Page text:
We all know parenting is hard. It’s like saying rock climbing blindfolded and handcuffed is hard. Little people are unpredictable. And even when they are generally good, they each have their days. Don’t we all?
Here’s the thing. I had a tough moment of realization recently and it hurt a little. (Okay, a lot) Are you ready for it? Here goes:
I directly contribute to the days when my toddler slides to the more difficult end of the behavior scale with the number of times I say “no.”
While I cannot pinpoint the exact moment this hit me, I started to keep track of her reactions when the word “no” came out of my mouth. “No” is like a curse word to toddlers. It is their kryptonite. I’m fairly certain I could find scientific evidence of this if I tried hard enough.
The other struggle with “no” for my almost 3 year old is that her belief system tells her that the correct response to “no” is “please” and that it should automatically change my answer to “yes.” It’s as though, in her world, the only reason I could possibly say no is because she didn’t ask me politely.
So what do we do? How do we continue to actually parent these kids/keep them safe/steer them in the right direction, when the act of doing so results in frustration for both parties? I don’t think there is a “right” answer to this question, but I will share with you the things I have tried that work (and the ones that don’t.)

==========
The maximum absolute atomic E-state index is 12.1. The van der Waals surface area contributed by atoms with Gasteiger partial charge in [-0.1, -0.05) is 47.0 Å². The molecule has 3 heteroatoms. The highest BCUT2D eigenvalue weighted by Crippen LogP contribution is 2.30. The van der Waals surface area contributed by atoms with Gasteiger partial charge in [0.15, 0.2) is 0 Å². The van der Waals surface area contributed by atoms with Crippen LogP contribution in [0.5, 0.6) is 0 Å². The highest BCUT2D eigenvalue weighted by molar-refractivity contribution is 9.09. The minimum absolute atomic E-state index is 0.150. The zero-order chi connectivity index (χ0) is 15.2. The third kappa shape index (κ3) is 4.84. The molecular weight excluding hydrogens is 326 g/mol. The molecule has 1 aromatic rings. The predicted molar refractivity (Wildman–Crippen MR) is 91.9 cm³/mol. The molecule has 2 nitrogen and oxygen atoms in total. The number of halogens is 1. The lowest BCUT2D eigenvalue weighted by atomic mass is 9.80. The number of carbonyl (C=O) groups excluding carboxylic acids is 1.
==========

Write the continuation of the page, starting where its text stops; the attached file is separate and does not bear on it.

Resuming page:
1. I started saying “no” less.
Seriously. This might seem painfully obvious (and sort of lazy), but it helps. I take a moment to pause and evaluate now when my daughter asks me a question. If my inclination is to say “no,” why is that? Is it because I will be inconvenienced? Or because I don’t feel like reading that book for the 14th time this afternoon? Unless I absolutely need to say no, I try to say yes. The beauty of this change for me is that now, when I do say no (way less often), I get less push back. It’s not always the case, and I still catch myself saying no to things without really thinking, but I’m working at it each day and it is making a difference.
2. I redirect.
When I do need (or want) to say no, I have found that avoiding the actual word “no” and redirecting to another option can also help. This one works the best for us when the request involves something with a somewhat comparable alternative. Last week I was working on a project for our house that involved me using scissors and tape. Per usual, my daughter wanted to “help.” Obviously I’m not going to give scissors to my 2 year old, so I offered to let her enhance the project with some Color Wonder© stamps. (By the way, can we all just pause here and offer a round of applause for the brains behind markers, stamps and paint that will not ruin every surface in our homes? I would sincerely love to hug and bake cookies for the person who came up with this idea.) We also have our play kitchen in our actual kitchen instead of in the playroom. Kids like to do what we do, so we have found ways to allow for that desire to be fulfilled without putting our little one in harms way.